A staggering figure of 508 persons died in motor accidents involving 4,569 vehicles in first quarter of 2016 representing 28 percent upsurge in pedestrian and passengers crushed to death during the same period last year.
The number of persons injured also rose by 10 percent within the first three months of 2016 registering absolute figures of 2,442 in 2015 and 2,687 this year.
On regional basis, Brong Ahafo recorded the highest losses of 108 while Greater Accra including Tema followed the chart, registering 99 with Ashanti region recording 78 deaths within 90 days.
The rest are Eastern region 52, Western 41, Central 39, Northern 36, Volta 25, Upper East 16 and Upper West 14, the least recorded among the ten regions.
Mrs May Obiri-Yeboah, National Road Safety Commission (NRSC) Executive Director, disclosed the provisional figures in a presentation to the Transport Minister, Mr Fifi Kwetey, who was on a familiarisation visit to the agency on Thursday.
She expressed shock at the phenomenal surge in the number of deaths in the first 90 days of the year, blaming the situation largely on sheer indiscipline by motorists, other road users and weak enforcement of regulations.
Mrs Obiri-Yeboah appealed to the Minister to facilitate the process of passing bills the agency has initiated to enable it expand and strengthen its mandate to better carry out robust campaign and programmes.
She described motor accidents menace as health issue that threaten the foundation of society and ought to be treated with all the seriousness it deserved.
However, the Commission says it is operating only 50 percent of the required budget and out of the 40 fleet of vehicles, seven are unserviceable, 15 are between the ages of two to five years while the rest are between the ages of six and 10.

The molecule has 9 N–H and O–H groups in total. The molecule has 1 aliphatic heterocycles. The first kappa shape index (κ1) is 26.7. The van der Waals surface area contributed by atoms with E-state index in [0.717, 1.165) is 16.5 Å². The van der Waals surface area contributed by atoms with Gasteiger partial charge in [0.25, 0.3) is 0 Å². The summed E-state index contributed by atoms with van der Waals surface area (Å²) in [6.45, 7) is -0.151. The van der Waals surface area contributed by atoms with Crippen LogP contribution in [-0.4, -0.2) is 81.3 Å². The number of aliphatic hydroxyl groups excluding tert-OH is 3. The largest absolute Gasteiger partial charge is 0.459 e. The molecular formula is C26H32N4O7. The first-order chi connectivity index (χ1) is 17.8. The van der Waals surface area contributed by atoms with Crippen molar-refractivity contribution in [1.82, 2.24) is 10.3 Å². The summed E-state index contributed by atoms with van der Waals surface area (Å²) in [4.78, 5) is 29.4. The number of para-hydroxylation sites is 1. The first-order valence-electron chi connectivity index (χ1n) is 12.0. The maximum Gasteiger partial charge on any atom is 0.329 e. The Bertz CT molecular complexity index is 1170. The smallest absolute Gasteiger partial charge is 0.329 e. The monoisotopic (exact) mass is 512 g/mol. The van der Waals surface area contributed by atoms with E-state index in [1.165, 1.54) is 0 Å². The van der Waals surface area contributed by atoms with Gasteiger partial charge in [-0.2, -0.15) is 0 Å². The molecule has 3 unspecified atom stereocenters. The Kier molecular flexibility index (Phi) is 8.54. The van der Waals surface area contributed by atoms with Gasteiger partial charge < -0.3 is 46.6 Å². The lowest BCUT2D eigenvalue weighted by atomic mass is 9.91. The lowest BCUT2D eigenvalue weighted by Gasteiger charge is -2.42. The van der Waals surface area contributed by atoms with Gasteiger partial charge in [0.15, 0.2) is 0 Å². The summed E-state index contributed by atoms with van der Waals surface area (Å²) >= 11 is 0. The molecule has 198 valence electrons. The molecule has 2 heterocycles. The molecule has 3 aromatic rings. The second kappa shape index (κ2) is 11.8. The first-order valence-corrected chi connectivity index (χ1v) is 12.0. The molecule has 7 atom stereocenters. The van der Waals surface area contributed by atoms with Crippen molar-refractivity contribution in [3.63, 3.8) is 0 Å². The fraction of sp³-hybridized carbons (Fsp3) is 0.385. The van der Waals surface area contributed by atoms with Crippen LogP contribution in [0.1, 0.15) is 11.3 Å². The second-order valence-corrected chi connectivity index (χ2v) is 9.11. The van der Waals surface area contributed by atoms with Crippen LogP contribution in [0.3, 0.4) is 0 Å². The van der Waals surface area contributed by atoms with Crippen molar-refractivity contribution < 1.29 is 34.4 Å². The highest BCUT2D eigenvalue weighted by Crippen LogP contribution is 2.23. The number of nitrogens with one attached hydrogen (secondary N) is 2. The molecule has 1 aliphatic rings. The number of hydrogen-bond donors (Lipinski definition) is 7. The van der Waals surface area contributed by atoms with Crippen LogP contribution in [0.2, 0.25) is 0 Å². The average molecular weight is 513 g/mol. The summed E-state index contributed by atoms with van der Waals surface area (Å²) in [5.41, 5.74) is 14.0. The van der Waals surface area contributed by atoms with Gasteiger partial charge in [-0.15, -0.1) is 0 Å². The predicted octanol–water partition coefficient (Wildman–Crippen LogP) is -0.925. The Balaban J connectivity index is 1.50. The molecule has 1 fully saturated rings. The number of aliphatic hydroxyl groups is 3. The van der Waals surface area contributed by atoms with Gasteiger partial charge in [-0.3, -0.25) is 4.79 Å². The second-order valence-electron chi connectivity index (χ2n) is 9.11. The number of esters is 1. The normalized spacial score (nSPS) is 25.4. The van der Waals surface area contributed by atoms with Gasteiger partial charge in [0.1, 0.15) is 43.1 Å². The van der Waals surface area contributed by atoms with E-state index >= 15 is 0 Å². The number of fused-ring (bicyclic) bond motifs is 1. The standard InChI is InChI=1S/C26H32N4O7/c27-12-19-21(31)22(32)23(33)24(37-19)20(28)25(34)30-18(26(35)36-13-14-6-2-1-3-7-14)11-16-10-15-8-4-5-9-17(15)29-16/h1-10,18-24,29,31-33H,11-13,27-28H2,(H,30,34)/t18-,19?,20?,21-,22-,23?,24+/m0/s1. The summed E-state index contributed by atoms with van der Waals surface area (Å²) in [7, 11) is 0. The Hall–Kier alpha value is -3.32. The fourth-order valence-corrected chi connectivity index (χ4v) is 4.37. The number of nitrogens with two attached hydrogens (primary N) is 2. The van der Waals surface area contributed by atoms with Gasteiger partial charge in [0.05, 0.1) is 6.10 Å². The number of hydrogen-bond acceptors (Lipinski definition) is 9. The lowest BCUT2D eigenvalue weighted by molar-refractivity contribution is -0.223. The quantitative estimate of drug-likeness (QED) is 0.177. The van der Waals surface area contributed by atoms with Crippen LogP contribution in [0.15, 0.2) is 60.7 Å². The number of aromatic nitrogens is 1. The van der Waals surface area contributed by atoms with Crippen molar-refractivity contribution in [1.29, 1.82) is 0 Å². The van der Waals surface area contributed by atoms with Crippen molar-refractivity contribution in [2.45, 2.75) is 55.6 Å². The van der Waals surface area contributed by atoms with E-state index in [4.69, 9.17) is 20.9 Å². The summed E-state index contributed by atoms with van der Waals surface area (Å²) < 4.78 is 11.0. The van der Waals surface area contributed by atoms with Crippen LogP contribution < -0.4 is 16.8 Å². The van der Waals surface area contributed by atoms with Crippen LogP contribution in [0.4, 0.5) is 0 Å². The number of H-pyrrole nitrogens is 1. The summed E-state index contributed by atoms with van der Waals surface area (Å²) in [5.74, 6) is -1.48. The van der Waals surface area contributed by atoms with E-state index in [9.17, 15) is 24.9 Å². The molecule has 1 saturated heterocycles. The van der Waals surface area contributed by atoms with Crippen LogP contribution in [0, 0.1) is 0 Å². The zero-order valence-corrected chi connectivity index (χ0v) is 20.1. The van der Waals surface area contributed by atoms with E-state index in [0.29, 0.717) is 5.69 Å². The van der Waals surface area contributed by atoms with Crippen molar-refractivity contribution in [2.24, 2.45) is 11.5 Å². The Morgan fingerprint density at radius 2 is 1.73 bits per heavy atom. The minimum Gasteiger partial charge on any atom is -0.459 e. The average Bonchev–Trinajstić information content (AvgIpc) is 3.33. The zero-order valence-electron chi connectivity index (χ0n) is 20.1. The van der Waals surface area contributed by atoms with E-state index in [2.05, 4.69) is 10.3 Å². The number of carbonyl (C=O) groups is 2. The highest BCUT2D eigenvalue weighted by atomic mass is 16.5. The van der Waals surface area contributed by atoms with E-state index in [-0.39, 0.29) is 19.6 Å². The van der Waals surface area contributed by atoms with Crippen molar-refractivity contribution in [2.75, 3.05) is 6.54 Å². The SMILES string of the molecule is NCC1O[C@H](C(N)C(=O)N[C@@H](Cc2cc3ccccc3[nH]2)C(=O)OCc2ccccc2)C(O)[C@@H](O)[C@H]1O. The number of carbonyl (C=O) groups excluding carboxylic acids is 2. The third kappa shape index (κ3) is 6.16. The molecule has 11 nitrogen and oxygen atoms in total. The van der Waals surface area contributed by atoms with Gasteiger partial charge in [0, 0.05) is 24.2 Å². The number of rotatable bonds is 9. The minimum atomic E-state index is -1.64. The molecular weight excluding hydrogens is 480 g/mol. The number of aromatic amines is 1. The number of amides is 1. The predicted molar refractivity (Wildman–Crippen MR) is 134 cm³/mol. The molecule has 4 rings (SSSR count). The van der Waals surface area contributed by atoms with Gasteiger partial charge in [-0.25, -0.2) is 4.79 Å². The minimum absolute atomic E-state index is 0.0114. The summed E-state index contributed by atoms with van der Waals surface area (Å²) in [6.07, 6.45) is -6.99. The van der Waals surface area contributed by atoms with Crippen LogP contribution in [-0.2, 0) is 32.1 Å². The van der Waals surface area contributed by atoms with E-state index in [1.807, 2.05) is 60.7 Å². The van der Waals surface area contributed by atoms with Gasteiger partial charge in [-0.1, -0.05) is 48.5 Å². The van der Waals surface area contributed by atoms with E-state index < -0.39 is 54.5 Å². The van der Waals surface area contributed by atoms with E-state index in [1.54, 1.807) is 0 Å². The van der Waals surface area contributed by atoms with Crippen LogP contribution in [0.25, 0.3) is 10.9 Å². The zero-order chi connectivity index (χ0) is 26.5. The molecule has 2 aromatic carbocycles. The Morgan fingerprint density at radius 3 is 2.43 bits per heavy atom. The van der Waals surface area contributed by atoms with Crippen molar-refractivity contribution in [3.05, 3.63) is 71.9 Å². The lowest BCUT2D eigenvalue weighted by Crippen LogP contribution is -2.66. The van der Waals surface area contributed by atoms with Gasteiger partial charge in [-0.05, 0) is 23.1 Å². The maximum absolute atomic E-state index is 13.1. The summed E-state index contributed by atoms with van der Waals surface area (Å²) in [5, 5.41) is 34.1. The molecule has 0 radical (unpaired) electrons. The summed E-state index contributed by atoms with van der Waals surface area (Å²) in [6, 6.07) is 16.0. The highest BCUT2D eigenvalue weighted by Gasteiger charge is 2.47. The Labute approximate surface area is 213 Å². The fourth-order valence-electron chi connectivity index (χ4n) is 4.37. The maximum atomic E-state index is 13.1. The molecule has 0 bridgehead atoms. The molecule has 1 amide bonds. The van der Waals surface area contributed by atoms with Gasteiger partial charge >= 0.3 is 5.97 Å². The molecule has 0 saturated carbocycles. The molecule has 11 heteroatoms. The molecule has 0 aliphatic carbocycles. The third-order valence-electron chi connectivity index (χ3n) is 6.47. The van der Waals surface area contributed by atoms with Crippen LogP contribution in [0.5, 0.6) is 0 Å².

Mr Kwetey said the role of the Commission in ensuring human safety on the roads was very important and required support to execute it mandate well to protect passenger and pedestrian lives.
“Nothing is more important than safety of humans, certainly the function of the National Road Safety Commission is pivotal, it is one we have to support because it is very important,” he said.
Road safety agencies mounted rigorous road traffic checks on the highways early this year and identified several defects that experts say require urgent action to ensure safety and cut-down growing rate of casualties.
The visit followed the launch of the Commission’s 2016 Easter Road Safety Campaign during which it announced a raft of measures aimed to bolster operations and clamping down on recalcitrant motorists.
Unmarked lanes, emergence of multiple potholes, and location of bill boards on road edges as well as improper positioning of sign posts were the major concerns raised.
Broken street light poles, several unapproved access routes, erection of unauthorised structures or kiosks closer to the roads, bad drivers’ behaviours manifested in wrongful overtaking and driving on wrong lanes, were also cited as courses of road fatalities.
Provisional figures for 2015 showed that 1,634 persons were killed during the year while the injured accounted 9,186 involving 16,958 vehicles with total reported cases being 10,854.